Police chief Art Walgren knew how much the oil boom had changed this once-sleepy town when he spotted something that would have been unheard of not long ago: license plates from Sinaloa, Mexico, home to one of the world's most violent drug cartels.
Before, there was little chance police would see cars here from nearly 2,000 miles away. And little reason to worry about out-of-state plates. Now, though, police are scrambling to deal with new kinds of criminal threats and suspicious activity that have cropped up along this frozen prairie.
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The gusher of oil and money flowing from the Bakken fields has made policing more demanding and dangerous, forcing small-town officers, county sheriffs and federal agents to confront everything from rowdy bar fights to far-reaching methamphetamine and heroin networks and prostitution rings operating out of local motels.
"It's not Mayberry anymore," says U.S. Attorney Tim Purdon, the state's top federal prosecutor. "Our police and prosecutors are going to have to adapt to keep pace. We have organized criminal gangs selling drugs, sex trafficking and out-of-state flim-flam men coming in. And the cases have become more and more complicated."
Most newcomers to the Bakken — which spans western North Dakota, eastern Montana and part of Canada — move here honestly in search of a new job or, in some cases, a new life. But more people also means more crime, overcrowded jails and overwhelmed police departments, often with relatively inexperienced officers who are constantly racing from call to call.
"What do we need? More people," Purdon says. "We are responding but we need to have more cops, more prosecutors and more judges. We can't expect to move an incredibly large number of cases through the same machinery that's been in effect for the last 20 years."
Reinforcements are on the way. In November, the FBI announced it will open a permanent office in the Bakken — time and location to be determined — joining other federal agencies devoting more resources to the area. State law enforcement groups also are teaming up with local police to crack down on newly emerging criminal enterprises.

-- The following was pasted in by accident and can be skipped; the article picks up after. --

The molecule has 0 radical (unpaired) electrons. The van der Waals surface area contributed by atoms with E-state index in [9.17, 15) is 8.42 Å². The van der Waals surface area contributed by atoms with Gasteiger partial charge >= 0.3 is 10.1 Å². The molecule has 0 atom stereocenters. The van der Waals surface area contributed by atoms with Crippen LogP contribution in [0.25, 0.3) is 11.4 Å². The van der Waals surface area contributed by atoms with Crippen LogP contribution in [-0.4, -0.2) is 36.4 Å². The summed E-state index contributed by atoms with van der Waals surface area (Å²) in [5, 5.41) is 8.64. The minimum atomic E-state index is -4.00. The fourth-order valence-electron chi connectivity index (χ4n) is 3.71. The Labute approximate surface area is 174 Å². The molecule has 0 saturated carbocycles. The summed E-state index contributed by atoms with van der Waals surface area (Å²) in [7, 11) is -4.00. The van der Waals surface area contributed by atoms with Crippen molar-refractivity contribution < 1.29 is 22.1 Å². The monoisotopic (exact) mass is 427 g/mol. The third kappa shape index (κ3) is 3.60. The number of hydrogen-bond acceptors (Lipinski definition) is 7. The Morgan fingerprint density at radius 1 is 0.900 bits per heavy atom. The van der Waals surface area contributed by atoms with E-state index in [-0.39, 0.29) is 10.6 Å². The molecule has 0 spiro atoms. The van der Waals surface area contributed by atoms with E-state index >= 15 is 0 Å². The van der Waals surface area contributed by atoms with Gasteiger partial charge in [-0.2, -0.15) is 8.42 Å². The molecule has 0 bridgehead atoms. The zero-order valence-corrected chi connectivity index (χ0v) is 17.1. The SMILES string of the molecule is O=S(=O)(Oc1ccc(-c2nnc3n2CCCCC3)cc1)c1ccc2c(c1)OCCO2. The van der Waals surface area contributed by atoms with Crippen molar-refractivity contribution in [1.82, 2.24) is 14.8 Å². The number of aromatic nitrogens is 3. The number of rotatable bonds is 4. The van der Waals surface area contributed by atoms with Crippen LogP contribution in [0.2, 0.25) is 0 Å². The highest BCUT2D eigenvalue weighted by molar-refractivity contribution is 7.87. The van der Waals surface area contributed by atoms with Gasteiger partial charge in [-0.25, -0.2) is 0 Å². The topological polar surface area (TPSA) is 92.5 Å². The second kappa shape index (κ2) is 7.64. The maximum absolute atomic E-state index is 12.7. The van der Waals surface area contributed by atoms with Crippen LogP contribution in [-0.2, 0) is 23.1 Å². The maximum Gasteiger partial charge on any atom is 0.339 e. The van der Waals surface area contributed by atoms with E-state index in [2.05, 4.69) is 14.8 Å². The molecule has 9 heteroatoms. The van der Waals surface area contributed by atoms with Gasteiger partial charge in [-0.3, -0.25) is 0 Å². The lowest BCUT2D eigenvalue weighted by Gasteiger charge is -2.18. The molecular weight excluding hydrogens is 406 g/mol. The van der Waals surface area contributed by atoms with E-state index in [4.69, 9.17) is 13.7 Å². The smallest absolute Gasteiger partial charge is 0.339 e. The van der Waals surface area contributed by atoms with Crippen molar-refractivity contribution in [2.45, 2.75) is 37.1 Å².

"There used to be a saying that 40 below keeps out the riff-raff," says Steve Kukowski, Ward County sheriff. "That's not true anymore."
Not all crime is on the rise. In North Dakota, the number of murders dropped in 2013, but drug arrests increased nearly 20 percent and robberies were up 29 percent compared with 2012. In Montana, oil patch arrests rose by 80 percent between 2008 and 2012, and drug investigations initiated by the state Department of Justice in that area nearly tripled between 2010 and 2013, according to state Attorney General Tim Fox.
Police aren't just dealing with more drugs, but more calls on everything from reports of suspicious strangers to gunfire. Officers who fielded a call or two a night years ago might now scramble to handle 20, 30 or more. About a third of law enforcement officers surveyed in a 2013 North Dakota State University study of oil patch police reported that fears of crime have increased in their communities since the boom began.
Here in Watford City, the police force has multiplied from just four, including the chief, in 2010 to 19 sworn officers serving a population that could grow to 15,000 by 2017, a nearly tenfold increase since the last census. Even more dramatic: In 2006, there were just 41 calls for service, according to the university study. Last year, there were 7,414.
"It puts a lot of pressure on us," says Walgren, a 25-year police veteran who became chief last spring. "We're so used to trying to maintain that small-town attitude where you always wave at your neighbor and everybody's always your friend. Now, there are more people that you don't know than those that you do."
That changes police strategy. "Before if you had a bunch of thefts, you'd have a handful of most likely suspects — people who were hard-up for money," Walgren explains. "Now it's much more anonymous and you have to go outside the box ... learn new techniques and handle crimes you've never dealt with before."
Watford City is a town in transition. The days of shuttered Main Street storefronts are over. Billboards beckon with job opportunities. Construction cranes are visible from almost any corner of town. Projects worth tens of millions of dollars are planned or in the works, including apartments, a hospital, a high school, two hotels (several have recently opened) and, not surprisingly, a law enforcement center.
Gas flares light the night skies, illuminating pump jacks that nod up and down, like giant birds feeding from the soil. Hulking rigs barrel down newly widened roads. So-called man camps — rows of identical barracks-like housing — have popped up in wind-swept fields just outside town. And workers in hard hats, coats trimmed with reflector tape and mud-caked boots line up in the pre-dawn darkness at the Kum & Go gas station-convenience store for chewing tobacco and coffee.
This is not the Wild West, as some media accounts have suggested, says Walgren, but his officers are navigating a new landscape: For the first time, the department now has two full-time detectives to investigate crimes such as financial fraud, including embezzlements — there have been two bigger-than-ever cases in the last six months. Police conduct training sessions at motels on how to be alert for sex trafficking (cash only is a red flag). And arrests have been made that have indirect ties to the Sinaloa cartel, the chief says.
Drugs, a growing problem, are sometimes accompanied by violence. In November, the arrest of a 21-year-old woman who was charged with attempted murder after she allegedly shot a man in the face led to the arrests of three of her associates in a suspected meth and marijuana operation.